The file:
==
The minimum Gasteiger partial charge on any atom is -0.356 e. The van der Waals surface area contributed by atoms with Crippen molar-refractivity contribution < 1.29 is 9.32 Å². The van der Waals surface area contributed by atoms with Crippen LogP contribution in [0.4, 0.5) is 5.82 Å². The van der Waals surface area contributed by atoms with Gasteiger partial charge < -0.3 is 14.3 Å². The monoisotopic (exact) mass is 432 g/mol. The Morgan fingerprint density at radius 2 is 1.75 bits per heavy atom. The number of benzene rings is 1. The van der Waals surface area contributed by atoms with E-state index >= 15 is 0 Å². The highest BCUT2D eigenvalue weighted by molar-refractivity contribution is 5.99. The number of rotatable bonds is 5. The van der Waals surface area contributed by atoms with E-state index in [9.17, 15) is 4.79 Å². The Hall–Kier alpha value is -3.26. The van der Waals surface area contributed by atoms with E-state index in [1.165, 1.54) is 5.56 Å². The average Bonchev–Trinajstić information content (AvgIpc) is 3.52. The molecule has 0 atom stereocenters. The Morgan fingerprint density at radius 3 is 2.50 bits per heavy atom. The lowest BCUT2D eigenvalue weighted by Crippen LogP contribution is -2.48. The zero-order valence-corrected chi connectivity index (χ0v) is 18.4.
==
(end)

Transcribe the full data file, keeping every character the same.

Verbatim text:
The minimum Gasteiger partial charge on any atom is -0.356 e. The van der Waals surface area contributed by atoms with Crippen molar-refractivity contribution < 1.29 is 9.32 Å². The van der Waals surface area contributed by atoms with Crippen LogP contribution in [0.4, 0.5) is 5.82 Å². The van der Waals surface area contributed by atoms with Gasteiger partial charge < -0.3 is 14.3 Å². The monoisotopic (exact) mass is 432 g/mol. The Morgan fingerprint density at radius 2 is 1.75 bits per heavy atom. The number of benzene rings is 1. The van der Waals surface area contributed by atoms with E-state index >= 15 is 0 Å². The highest BCUT2D eigenvalue weighted by molar-refractivity contribution is 5.99. The number of rotatable bonds is 5. The van der Waals surface area contributed by atoms with E-state index in [9.17, 15) is 4.79 Å². The Hall–Kier alpha value is -3.26. The van der Waals surface area contributed by atoms with E-state index in [1.165, 1.54) is 5.56 Å². The average Bonchev–Trinajstić information content (AvgIpc) is 3.52. The molecule has 0 atom stereocenters. The Morgan fingerprint density at radius 3 is 2.50 bits per heavy atom. The lowest BCUT2D eigenvalue weighted by Crippen LogP contribution is -2.48. The zero-order valence-corrected chi connectivity index (χ0v) is 18.4.